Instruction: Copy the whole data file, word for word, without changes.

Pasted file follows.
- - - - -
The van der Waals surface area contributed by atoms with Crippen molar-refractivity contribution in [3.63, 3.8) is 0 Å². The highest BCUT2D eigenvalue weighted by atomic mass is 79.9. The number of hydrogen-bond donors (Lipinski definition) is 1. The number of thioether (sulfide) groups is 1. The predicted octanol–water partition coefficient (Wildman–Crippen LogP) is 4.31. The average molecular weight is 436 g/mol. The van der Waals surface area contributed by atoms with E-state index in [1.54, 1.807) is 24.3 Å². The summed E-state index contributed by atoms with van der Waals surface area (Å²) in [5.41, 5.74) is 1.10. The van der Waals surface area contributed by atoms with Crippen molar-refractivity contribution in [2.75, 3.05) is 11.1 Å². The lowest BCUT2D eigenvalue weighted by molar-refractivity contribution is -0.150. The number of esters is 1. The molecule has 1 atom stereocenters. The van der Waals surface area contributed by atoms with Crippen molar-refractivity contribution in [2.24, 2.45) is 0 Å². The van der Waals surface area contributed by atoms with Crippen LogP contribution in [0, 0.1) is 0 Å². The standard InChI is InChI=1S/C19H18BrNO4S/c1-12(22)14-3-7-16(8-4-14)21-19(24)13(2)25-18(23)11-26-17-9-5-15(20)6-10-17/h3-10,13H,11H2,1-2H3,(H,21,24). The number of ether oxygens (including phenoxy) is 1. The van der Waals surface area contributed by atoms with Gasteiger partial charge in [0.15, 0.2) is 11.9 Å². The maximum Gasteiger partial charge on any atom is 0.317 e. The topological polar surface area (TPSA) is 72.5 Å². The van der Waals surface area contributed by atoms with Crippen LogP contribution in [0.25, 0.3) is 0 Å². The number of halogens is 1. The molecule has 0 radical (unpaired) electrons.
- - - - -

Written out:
The van der Waals surface area contributed by atoms with Crippen molar-refractivity contribution in [3.63, 3.8) is 0 Å². The highest BCUT2D eigenvalue weighted by atomic mass is 79.9. The number of hydrogen-bond donors (Lipinski definition) is 1. The number of thioether (sulfide) groups is 1. The predicted octanol–water partition coefficient (Wildman–Crippen LogP) is 4.31. The average molecular weight is 436 g/mol. The van der Waals surface area contributed by atoms with E-state index in [1.54, 1.807) is 24.3 Å². The summed E-state index contributed by atoms with van der Waals surface area (Å²) in [5.41, 5.74) is 1.10. The van der Waals surface area contributed by atoms with Crippen molar-refractivity contribution in [2.75, 3.05) is 11.1 Å². The lowest BCUT2D eigenvalue weighted by molar-refractivity contribution is -0.150. The number of esters is 1. The molecule has 1 atom stereocenters. The van der Waals surface area contributed by atoms with Crippen molar-refractivity contribution in [2.24, 2.45) is 0 Å². The van der Waals surface area contributed by atoms with Crippen LogP contribution in [0, 0.1) is 0 Å². The standard InChI is InChI=1S/C19H18BrNO4S/c1-12(22)14-3-7-16(8-4-14)21-19(24)13(2)25-18(23)11-26-17-9-5-15(20)6-10-17/h3-10,13H,11H2,1-2H3,(H,21,24). The number of ether oxygens (including phenoxy) is 1. The van der Waals surface area contributed by atoms with Gasteiger partial charge in [0.15, 0.2) is 11.9 Å². The maximum Gasteiger partial charge on any atom is 0.317 e. The topological polar surface area (TPSA) is 72.5 Å². The van der Waals surface area contributed by atoms with Crippen LogP contribution in [0.25, 0.3) is 0 Å². The number of halogens is 1. The molecule has 0 radical (unpaired) electrons.